Children who sit for hours a day are more likely to get depression at the age of 18, a study has warned.
Researchers tracked activity levels of 4,200 youngsters aged between 12 and 16 using activity trackers. Then they quizzed them on their mental health at adolescence.
For every 60 minutes a child spent on the sofa per day, their depressive symptoms at 18 rose by 10 per cent.
Those with consistently high amounts of time spent sedentary had 28.2 per cent higher depression scores by age 18.
Light activity appeared to offset the effects – even more reason to encourage children to do the chores.
For every 60 minutes a child aged between 12 and 16 spent on the sofa per day, their depressive symptoms at 18 rose by 10 per cent, a study found
Study lead author Aaron Kandola, a University College London (UCL) PhD student, said: ‘Our findings show that young people who are inactive for large proportions of the day throughout adolescence face a greater risk of depression by age 18.
‘We found that it’s not just more intense forms of activity that are good for our mental health, but any degree of physical activity that can reduce the time we spend sitting down is likely to be beneficial.
‘We should be encouraging people of all ages to move more, and to sit less, as it’s good for both our physical and mental health.’
The research team used data from more than 4,257 adolescents and published their findings in The Lancet Psychiatry journal.
The children have been participating in research from birth as part of the University of Bristol’s Children of the 90s study.
Accelerometers were used to track their movement for at least 10 hours over at least three days, at ages 12, 14 and 16.
The accelerometers reported whether the child was engaging in light activity, which could include walking or hobbies such as playing an instrument, engaging in moderate-to-physical activity – such as running or cycling, or if they were sedentary.
The use of accelerometers provided more reliable data than previous studies which have relied on people self-reporting their activity.
Depression was assessed with a questionnaire rather than using a clinical diagnosis. Participants were asked about symptoms, such as low mood, loss of pleasure and poor concentration.
A score was calculated on a scale of *.
Between the ages of 12 and 16, total physical activity declined across the group. Light activity dropped from an average of five hours, 26 minutes to four hours, five minutes.
THE SIGNS YOUR CHILD MAY BE DEPRESSED AND WHAT TO DO ABOUT IT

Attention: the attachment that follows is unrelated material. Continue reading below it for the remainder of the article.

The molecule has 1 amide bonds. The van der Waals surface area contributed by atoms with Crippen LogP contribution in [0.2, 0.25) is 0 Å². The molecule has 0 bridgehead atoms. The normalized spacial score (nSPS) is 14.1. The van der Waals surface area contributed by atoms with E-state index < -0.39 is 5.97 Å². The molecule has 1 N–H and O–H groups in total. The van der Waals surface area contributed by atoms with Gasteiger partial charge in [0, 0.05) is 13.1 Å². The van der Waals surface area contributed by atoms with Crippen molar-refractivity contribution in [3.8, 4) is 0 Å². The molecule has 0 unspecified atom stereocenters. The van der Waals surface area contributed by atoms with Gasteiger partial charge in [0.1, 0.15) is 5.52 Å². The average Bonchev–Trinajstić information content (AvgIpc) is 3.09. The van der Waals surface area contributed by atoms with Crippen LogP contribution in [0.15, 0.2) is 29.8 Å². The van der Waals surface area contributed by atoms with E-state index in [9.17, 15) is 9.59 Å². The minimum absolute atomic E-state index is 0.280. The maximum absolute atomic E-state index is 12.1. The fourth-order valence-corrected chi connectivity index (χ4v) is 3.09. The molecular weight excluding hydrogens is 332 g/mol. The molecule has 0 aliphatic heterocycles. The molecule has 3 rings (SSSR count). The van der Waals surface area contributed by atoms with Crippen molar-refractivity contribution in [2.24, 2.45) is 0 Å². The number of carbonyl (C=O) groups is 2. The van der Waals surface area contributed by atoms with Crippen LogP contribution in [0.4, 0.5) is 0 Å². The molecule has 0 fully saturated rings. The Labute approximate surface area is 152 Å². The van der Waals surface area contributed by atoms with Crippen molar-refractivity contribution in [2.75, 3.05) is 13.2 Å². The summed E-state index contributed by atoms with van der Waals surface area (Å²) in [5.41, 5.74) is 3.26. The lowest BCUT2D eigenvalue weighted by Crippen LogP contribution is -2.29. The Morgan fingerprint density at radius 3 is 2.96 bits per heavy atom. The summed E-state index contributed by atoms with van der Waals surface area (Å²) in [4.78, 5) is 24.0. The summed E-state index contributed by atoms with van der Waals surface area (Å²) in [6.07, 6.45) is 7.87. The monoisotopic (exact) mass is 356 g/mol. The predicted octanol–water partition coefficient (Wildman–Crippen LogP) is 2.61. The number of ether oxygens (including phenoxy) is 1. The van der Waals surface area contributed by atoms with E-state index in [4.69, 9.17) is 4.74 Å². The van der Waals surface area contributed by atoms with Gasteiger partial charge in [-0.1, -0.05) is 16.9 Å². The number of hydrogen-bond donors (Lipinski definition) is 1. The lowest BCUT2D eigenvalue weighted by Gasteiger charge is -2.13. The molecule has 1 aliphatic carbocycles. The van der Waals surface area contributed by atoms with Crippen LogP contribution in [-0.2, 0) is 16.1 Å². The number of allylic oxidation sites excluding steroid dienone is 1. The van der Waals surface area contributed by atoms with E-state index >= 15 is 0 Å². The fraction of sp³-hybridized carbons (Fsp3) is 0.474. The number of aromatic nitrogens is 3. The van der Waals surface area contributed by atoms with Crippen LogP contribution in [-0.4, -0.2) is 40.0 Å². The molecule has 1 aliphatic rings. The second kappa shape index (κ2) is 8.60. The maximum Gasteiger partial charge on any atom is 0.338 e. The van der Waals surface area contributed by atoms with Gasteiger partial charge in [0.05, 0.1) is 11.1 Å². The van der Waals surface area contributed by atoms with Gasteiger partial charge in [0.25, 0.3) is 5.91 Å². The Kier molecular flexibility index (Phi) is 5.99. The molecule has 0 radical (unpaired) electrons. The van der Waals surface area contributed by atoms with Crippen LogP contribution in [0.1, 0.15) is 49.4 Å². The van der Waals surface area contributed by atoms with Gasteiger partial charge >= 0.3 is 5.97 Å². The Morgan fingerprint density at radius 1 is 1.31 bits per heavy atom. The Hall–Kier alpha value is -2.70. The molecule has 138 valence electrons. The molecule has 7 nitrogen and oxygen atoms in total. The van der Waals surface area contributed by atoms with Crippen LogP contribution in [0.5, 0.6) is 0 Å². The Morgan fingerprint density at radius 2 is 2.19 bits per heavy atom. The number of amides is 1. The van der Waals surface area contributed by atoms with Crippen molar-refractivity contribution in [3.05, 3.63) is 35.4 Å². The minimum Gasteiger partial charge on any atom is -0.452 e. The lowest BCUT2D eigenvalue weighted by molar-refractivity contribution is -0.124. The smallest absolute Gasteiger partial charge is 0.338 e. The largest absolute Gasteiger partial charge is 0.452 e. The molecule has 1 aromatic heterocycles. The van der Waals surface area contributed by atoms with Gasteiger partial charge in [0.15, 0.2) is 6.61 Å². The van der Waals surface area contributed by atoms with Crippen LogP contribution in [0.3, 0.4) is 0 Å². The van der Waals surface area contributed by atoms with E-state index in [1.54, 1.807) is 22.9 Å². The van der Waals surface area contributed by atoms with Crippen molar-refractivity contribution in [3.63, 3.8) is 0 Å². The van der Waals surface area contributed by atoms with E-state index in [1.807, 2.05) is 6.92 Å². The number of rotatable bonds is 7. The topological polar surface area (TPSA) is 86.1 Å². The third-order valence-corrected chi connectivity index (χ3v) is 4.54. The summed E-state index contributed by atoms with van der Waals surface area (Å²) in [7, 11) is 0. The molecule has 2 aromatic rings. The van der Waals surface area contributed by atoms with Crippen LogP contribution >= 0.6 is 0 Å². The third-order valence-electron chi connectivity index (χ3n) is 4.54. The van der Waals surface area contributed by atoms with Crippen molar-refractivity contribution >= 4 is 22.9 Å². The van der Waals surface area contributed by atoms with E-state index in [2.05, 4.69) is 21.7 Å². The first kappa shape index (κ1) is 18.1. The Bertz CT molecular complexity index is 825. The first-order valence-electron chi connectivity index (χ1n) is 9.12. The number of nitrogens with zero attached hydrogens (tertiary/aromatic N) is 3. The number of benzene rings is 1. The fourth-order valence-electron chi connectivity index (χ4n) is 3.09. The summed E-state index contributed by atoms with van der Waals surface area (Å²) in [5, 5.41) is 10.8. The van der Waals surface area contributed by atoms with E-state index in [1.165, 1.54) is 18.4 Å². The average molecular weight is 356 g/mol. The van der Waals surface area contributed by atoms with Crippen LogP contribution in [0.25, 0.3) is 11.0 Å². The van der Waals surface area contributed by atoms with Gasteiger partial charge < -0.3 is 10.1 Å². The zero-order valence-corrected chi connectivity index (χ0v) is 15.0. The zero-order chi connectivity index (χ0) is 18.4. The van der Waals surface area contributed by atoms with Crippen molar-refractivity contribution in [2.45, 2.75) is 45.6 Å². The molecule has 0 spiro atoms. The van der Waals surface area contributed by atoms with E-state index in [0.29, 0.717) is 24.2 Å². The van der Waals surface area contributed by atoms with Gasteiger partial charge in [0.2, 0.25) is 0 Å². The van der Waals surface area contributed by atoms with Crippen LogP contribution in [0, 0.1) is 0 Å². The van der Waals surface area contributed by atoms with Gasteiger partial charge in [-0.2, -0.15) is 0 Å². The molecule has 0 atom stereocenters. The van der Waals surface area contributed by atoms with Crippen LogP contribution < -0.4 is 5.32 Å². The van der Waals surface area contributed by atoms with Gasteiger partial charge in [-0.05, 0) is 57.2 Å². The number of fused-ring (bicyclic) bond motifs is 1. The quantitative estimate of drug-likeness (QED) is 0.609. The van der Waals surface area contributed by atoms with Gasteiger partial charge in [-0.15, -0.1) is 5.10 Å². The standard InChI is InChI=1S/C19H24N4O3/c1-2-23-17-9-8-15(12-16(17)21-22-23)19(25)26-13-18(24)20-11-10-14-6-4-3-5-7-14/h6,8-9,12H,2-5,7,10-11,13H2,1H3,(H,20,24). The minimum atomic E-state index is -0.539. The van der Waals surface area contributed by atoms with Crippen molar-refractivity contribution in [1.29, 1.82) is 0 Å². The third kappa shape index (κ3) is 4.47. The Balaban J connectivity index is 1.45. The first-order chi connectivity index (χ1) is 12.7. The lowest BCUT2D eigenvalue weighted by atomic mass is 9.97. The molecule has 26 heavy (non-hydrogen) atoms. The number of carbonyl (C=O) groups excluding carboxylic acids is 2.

Signs of depression in children can include:
- Prolonged sadness
- Lack of interest in things they used to enjoy
- Fatigue and exhaustion
- Insomnia or sleeping too much
- Poor concentration
- Lack of confidence
- Eating too much or too little
- Inability to relax
- Feeling guilty or worthless
- Numb to emotions
- Thoughts about suicide or self harming
- Self harming
Some also have physical symptoms, like headache or abdominal pain.
Older children may misuse alcohol or drugs.
Depression in children can occur due to family issues, bullying, other mental-health problems, or physical, emotional or sexual abuse.
It can be triggered by one event, such as a bereavement, or a build-up of things.
If you suspect your child is depressed, try to talk to them about how they are feeling.
Let them know you are concerned and you are there if they need you.
If they will not talk to you, encourage them to reach out to another relative, teacher or family friend.
If this does not help, contact your GP, who may refer your child to a specialist mental-health service.
There was an increase in sedentary behaviour from an average of seven hours and 10 minutes to eight hours and 43 minutes.
The researchers found that every additional 60 minutes of sedentary behaviour per day at age 12, 14 and 16 was linked to an increase in depression score of 11.1 per cent, eight per cent or 10.5 per cent, respectively, by age 18.
Those with consistently high amounts of time spent sedentary at all three ages had 28.2 per cent higher depression scores by age 18.
The findings showed that an additional 60 minutes of light activity – such as walking or doing chores – daily lowered depressive symptoms by 10 per cent at age 18.
For age 12, 14 and 16, it reduced depression scores at age 18 by 9.6 per cent, 7.8 per cent and 11.1 per cent, respectively.
The team accounted for potentially confounding factors such as socio-economic status, parental history of mental health, and length of time wearing the accelerometer.
The researchers found some evidence that moderate-to-vigorous activity at earlier ages reduced depressive symptoms.
However, they cautioned that their data was weaker due to low levels of activity of such intensity in the group, averaging around 20 minutes per day.
They said their findings do not clarify whether moderate-to-vigorous activity is any less beneficial than light activity.
Mr Kandola said: ‘Worryingly, the amount of time that young people spend inactive has been steadily rising for years, but there has been a surprising lack of high quality research into how this could affect mental health.
‘The number of young people with depression also appears to be growing and our study suggests that these two trends may be linked.’
Study senior author Dr Joseph Hayes, of UCL and Camden and Islington NHS Foundation Trust, added: ‘A lot of initiatives promote exercise in young people, but our findings suggest that light activity should be given more attention as well.
‘Light activity could be particularly useful because it doesn’t require much effort and it’s easy to fit into the daily routines of most young people.
‘Schools could integrate light activity into their pupils’ days, such as with standing or active lessons.
‘Small changes to our environments could make it easier for all of us to be a little bit less sedentary.’